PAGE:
Space is a pretty big topic but this website is a good place to learn about it. We have lots of great information including sky mapsmoon phases, Skynotes and infosheets. You might also want to visit the Planetarium to see one of our shows. The NASA website also has a vast amount of information on space and should keep you busy for ages!

james 6 September, 2009 12:21
hi there. how many miles is one light year?
Milka Samuel 13 September, 2009 17:49
Milka 7 years old have some quations. I want to know what the other galaxys are called? I want to know why Jupiter's red spot is 3 times bigger then Earth? I want to know why our galaxy is called The milky way? I want to know why thay made Pluto out of the gang and made Pluto a dwarf planet?
Discovery Centre 15 September, 2009 10:22

Hi Milka! It's great that you've got such an interest in astronomy. We'd suggest that you have a look at the other infosheets available on this site (lots of your questions are answered there), and if you'd like to learn more, have a look at Australian Astronomy's "Learning More" page for some fun and useful links!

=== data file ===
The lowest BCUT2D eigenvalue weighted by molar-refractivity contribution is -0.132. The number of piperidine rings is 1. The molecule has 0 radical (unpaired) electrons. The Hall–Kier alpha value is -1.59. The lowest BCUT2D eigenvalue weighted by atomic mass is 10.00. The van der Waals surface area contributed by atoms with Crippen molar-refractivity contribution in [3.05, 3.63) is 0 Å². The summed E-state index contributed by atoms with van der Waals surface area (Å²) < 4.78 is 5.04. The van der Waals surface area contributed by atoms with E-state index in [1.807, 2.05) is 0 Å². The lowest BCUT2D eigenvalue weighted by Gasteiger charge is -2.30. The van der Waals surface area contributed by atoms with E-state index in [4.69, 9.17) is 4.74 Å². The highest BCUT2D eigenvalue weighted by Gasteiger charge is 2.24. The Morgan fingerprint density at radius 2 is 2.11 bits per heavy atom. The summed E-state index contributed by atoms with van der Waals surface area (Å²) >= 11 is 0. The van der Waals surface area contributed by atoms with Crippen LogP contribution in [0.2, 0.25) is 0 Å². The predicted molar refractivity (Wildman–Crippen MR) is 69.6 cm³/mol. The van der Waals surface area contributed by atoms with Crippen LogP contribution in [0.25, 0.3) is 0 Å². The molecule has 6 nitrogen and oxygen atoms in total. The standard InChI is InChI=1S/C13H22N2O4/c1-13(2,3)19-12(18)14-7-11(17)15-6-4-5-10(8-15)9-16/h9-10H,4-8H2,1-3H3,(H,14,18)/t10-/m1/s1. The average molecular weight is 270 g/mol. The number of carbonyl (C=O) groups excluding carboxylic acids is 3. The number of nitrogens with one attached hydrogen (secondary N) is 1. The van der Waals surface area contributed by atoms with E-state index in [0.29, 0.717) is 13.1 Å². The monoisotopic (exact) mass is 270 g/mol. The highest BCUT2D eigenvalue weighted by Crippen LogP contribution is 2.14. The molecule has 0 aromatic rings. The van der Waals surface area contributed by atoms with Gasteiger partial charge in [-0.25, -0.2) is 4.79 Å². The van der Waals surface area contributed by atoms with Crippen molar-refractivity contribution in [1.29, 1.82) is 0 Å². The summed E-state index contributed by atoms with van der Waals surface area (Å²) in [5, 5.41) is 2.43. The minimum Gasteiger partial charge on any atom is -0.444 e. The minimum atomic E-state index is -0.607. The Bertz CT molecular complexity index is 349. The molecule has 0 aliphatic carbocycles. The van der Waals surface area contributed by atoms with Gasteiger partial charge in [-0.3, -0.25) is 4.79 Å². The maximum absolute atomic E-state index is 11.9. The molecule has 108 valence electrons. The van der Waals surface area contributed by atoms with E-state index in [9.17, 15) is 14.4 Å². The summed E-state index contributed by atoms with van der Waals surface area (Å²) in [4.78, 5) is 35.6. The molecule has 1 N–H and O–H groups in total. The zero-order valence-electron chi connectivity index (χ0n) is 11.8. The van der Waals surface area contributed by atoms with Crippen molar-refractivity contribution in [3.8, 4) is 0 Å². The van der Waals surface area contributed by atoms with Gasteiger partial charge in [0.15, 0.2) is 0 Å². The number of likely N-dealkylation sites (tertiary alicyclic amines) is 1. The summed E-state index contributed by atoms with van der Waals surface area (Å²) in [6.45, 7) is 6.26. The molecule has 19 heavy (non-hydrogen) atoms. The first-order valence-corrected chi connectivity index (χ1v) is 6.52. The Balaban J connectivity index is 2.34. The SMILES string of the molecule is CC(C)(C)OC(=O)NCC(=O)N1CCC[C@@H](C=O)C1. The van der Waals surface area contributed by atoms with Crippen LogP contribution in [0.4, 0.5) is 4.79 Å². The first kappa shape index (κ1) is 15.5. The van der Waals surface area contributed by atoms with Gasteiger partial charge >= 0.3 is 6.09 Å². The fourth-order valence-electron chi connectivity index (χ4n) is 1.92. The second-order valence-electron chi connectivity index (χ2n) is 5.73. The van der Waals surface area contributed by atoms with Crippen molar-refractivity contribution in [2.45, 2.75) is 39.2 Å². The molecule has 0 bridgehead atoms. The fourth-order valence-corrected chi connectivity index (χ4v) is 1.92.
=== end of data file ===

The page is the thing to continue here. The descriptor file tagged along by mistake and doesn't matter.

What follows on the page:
Milka Samuel 6 October, 2009 19:25
Thank you for answering my quations.
mark 7 October, 2009 13:25
i find this website interesting because i thought there was i moon but there are 63 moons and i did'nt know there are planets called dwarf planets.
'Belle 15 October, 2009 12:46
If Pluto is not longer a real planet, what happens to all the people whose stars are ruled by the planet Pluto, do they regularly have bad days now? Concerned.
Discovery Centre 16 October, 2009 13:54